Estates Theatre
Stavovské Divadlo

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The Estates Theatre is an eighteenth century neoclassical building best known as the theatre where Mozart’s Don Giovanni had its premiere.


Estates Theatre, Prague
Estates Theatre

The Estates Theatre is an elegant Classicist building that was commissioned by Count Nostitz, a noble German-born citizen. It was designed by master builder Anton Haffenecker in collaboration with Sebastian Kunigl. The building was completed in 1783 after two years of construction.

The theatre building was named Nostitz theatre, after its founder. In its early years the plays were performed in German and Italian, but later Czech performances were added – unusual at the time – in an effort to attract more visitors.


The theatre’s main claim to fame can be traced back to October 29, 1787, when Mozart himself conducted his new opera, Don Giovanni, in the Nostitz Theatre. Mozart composed the opera specifically for Prague, where he was more popular than in Vienna. La Clemenza di Tito – another one of Mozart’s greatest operas – also premiered here, in 1791. Parts of the 1980s movie ‘Amadeus’ were filmed here to make the movie look more authentic.

National Anthem

And on December 21, 1834, the song “Kde domov můj” (Where is my home), a composition by František Škroup, was first performed here as part of a comedic play. In 1918 the song would become the national anthem of Czechoslovakia. It is now the anthem of the Czech Republic.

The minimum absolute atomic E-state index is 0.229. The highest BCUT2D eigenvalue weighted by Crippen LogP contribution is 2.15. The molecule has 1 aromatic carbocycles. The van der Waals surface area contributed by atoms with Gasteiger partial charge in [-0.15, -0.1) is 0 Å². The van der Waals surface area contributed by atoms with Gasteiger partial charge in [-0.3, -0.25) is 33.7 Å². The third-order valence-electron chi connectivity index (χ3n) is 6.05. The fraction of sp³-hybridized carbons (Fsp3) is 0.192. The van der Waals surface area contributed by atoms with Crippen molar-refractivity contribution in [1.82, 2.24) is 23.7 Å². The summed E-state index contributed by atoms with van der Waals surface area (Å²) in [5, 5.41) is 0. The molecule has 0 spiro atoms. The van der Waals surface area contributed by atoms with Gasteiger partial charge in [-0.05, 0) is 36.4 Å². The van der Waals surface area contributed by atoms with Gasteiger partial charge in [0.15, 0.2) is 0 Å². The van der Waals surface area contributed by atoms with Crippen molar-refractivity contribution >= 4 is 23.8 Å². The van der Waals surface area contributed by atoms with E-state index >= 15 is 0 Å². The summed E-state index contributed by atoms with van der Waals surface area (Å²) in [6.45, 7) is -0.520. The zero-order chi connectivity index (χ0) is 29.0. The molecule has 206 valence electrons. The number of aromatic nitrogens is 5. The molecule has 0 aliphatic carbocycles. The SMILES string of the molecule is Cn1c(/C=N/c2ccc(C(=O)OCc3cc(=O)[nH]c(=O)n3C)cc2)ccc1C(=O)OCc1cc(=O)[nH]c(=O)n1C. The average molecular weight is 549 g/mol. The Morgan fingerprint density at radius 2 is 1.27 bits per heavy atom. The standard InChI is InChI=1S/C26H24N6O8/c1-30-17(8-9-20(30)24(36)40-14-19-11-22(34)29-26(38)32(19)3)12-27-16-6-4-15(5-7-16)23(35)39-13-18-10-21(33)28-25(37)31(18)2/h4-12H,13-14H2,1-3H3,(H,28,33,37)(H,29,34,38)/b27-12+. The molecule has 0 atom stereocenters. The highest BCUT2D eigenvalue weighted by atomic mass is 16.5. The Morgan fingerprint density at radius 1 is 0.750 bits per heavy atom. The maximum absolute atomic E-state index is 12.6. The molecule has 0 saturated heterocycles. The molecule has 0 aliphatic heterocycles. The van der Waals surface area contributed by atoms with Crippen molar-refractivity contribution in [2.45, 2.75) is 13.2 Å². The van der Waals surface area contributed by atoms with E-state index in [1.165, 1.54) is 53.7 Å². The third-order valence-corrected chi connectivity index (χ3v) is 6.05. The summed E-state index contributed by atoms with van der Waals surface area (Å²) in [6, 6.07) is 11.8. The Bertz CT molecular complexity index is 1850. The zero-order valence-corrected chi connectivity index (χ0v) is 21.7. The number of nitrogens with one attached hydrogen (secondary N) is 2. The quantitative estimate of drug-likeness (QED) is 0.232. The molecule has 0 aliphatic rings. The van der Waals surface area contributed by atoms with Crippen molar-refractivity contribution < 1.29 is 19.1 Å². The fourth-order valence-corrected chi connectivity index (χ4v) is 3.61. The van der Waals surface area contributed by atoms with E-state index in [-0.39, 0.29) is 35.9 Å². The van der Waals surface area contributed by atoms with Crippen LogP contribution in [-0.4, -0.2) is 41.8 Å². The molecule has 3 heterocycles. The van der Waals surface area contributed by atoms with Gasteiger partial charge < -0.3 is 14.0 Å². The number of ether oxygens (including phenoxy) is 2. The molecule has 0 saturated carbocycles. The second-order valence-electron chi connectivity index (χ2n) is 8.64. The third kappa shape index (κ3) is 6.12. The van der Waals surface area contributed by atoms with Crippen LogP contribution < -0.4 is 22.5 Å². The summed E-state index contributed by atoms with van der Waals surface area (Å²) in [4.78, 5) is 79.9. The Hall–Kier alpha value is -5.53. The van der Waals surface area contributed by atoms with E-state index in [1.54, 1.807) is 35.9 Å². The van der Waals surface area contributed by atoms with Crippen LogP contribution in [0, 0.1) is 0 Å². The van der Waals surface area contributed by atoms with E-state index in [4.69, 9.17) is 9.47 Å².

Il Commendatore

Il Commendatore statue at the Estates Theatre in Prague
Il Commendatore

In front of the Estates Theatre stands a sculpture of an empty coat made by Czech artist Anna Chromy. It is called ‘Il Commendatore’ after one of the main characters in the opera ‘Don Giovanni’. The sculpture is a variation on her trademark piece known as the ‘High Cloak of Conscience’, which was created to represent hope and peace.

Naming Game

The theatre’s current name was given in 1789 when Count Nostitz sold the theatre to the Bohemian Estates. For some time during the second half of the nineteenth century, the theatre was known as the Royal Provincial German Theatre, since a German theatre company had settled here. In 1920, the name Estates Theatre was restored until 1948, when the building was named Tyl Theatre, after the Czech writer, actor and playwright Josef Kajetan Tyl. In 1990, after an eight-year-long restoration, the theatre opened again as the Estates Theatre.

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